President Trump has announced tariffs against steel and aluminum imports to help domestic industries long suffering from import pressure. Pundits have bemoaned these steps as inappropriate and precursors to a trade war. But one must consider other dimensions in play, which make these announcements useful.
Think of the difficulty with which shifts in policy and diplomatic direction are implemented in Washington. Bureaucrats typically far outlast their current team of policymakers. So, it is often difficult for a well-intentioned appointee to implement change and witness its result.
Trade is only one of the economic components of government, and just one section of many parameters forming policy. New policymakers go through all the same motions as those before them, the initial touching of base, the mutual assurances of collaboration, and the plans to develop a joint vision.
But, little if anything happens. Things just chug along without new outcomes. More time brings new issues, which take priority over earlier pressing concerns. Existing trade structures may become acceptable to many leaders, which makes change even more difficult.
Change of global issues is slow in coming. To speed things up and to get results, there has to be a spotlight. Issues have to affect a number of important countries simultaneously, and lie on the surface of the policy cauldron.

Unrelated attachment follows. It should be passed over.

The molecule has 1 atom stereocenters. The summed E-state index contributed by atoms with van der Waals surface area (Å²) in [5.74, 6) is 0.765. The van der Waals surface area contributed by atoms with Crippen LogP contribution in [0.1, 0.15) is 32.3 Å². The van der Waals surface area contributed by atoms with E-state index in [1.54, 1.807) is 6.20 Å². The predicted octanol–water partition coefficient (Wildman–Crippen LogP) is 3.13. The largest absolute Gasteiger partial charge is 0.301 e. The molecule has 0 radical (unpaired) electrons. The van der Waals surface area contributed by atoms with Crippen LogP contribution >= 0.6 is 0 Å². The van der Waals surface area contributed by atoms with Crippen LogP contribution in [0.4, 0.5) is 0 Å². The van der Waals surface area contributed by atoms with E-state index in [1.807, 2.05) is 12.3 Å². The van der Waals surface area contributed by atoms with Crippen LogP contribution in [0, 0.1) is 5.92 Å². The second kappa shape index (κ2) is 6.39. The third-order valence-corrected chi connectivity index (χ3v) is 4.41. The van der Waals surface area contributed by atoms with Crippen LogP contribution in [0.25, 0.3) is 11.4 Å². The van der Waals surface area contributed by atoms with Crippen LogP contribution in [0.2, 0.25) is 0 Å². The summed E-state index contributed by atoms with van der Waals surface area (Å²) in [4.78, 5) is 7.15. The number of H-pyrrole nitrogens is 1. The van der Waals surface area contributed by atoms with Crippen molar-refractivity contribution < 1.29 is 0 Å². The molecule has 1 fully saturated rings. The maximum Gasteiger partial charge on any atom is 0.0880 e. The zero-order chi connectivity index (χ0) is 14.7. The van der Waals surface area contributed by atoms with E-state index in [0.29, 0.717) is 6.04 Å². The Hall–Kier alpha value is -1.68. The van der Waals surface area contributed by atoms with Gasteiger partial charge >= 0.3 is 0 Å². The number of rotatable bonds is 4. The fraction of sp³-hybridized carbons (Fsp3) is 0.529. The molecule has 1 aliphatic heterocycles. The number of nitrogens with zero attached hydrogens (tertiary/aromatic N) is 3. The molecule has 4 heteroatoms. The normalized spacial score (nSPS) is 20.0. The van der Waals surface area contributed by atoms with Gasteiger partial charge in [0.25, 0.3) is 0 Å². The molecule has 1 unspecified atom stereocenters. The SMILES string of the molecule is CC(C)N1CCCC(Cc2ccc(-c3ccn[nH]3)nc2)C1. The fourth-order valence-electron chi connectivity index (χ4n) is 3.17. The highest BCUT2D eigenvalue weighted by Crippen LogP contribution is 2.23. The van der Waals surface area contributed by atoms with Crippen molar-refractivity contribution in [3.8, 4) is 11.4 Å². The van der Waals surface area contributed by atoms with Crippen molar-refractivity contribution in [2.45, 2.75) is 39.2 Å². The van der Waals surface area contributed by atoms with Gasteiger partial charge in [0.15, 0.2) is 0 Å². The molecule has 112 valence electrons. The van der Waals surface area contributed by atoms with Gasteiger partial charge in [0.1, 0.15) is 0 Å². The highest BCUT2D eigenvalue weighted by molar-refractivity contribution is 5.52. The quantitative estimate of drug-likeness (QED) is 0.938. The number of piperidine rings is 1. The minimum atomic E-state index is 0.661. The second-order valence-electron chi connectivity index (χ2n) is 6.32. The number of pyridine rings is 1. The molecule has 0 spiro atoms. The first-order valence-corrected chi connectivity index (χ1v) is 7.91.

For progress to occur, different issue trade-offs between countries have to be possible. There has to be some “give” in exchange of some “take.” There has to be timing immediacy to move things along and to have government leaders and their bureaucracies address, analyze, understand, and endorse changes. For all this, there needs to be an anvil focus.
The tariffs open the world outlook onto a new direction: they command attention from all trading partners; they require a response instead of the typical speechwriter niceties. New thoughts on the purpose and capability of trade can lead to an active re-analysis of policy steps and agreements.
Much of today’s trade understanding has been in place since the international institutions of Bretton Woods were formed in 1944. Surely, after 74 years, policymakers, firms, their long-range planners, and academics should be able to come up with some helpful innovations.
All this is likely to precipitate shifts, adjustments, and new conditions. There will be new global actions and perhaps even entirely new paths and expectations for both international and domestic business transactions, lifestyles, and relationships.
Maybe there will be more domestic vacations, shorter college times, more white asparagus, and more extended families. We just might wind up with new conditions, which make society more productive and life more pleasant.
If President Trump’s announcements and communications capture the attention of world leaders, they can astutely trigger progress and new approaches. Recognizing that a crisis could happen tends to clear the mind of decision makers.
After all is said and done, the benefit of the tariff announcements lies in the attention and understanding, which trigger new processes and precipitate change. If that occurs, then the threat of tariffs is a useful means to an end. Strong admonishment with flexible rescission can make all boats rise.